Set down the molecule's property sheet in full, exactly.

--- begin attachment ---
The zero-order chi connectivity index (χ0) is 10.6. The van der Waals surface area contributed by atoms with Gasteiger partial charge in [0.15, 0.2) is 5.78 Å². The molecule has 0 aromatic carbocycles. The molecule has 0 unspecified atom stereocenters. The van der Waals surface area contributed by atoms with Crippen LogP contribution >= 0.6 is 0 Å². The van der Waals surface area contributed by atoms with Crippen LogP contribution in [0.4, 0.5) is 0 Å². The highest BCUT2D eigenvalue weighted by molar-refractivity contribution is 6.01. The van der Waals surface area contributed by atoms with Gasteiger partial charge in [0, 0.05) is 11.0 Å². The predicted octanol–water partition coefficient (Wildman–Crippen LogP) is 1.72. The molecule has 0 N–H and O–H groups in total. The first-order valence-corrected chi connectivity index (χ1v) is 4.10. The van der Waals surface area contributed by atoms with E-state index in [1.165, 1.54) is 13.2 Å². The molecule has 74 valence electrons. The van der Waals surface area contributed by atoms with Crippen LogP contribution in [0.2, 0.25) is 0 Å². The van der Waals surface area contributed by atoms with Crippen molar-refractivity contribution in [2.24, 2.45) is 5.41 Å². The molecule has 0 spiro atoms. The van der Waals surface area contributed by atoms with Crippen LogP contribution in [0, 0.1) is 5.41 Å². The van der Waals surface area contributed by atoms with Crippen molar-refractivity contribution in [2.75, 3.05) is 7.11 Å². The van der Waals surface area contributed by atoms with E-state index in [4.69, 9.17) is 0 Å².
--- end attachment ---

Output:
The zero-order chi connectivity index (χ0) is 10.6. The van der Waals surface area contributed by atoms with Gasteiger partial charge in [0.15, 0.2) is 5.78 Å². The molecule has 0 aromatic carbocycles. The molecule has 0 unspecified atom stereocenters. The van der Waals surface area contributed by atoms with Crippen LogP contribution >= 0.6 is 0 Å². The van der Waals surface area contributed by atoms with Crippen LogP contribution in [0.4, 0.5) is 0 Å². The highest BCUT2D eigenvalue weighted by molar-refractivity contribution is 6.01. The van der Waals surface area contributed by atoms with Gasteiger partial charge in [0, 0.05) is 11.0 Å². The predicted octanol–water partition coefficient (Wildman–Crippen LogP) is 1.72. The molecule has 0 N–H and O–H groups in total. The first-order valence-corrected chi connectivity index (χ1v) is 4.10. The van der Waals surface area contributed by atoms with E-state index in [1.165, 1.54) is 13.2 Å². The molecule has 74 valence electrons. The van der Waals surface area contributed by atoms with Crippen LogP contribution in [0.2, 0.25) is 0 Å². The van der Waals surface area contributed by atoms with Crippen molar-refractivity contribution in [2.24, 2.45) is 5.41 Å². The molecule has 0 spiro atoms. The van der Waals surface area contributed by atoms with Crippen LogP contribution in [0, 0.1) is 5.41 Å². The van der Waals surface area contributed by atoms with Crippen molar-refractivity contribution in [2.75, 3.05) is 7.11 Å². The van der Waals surface area contributed by atoms with E-state index in [4.69, 9.17) is 0 Å².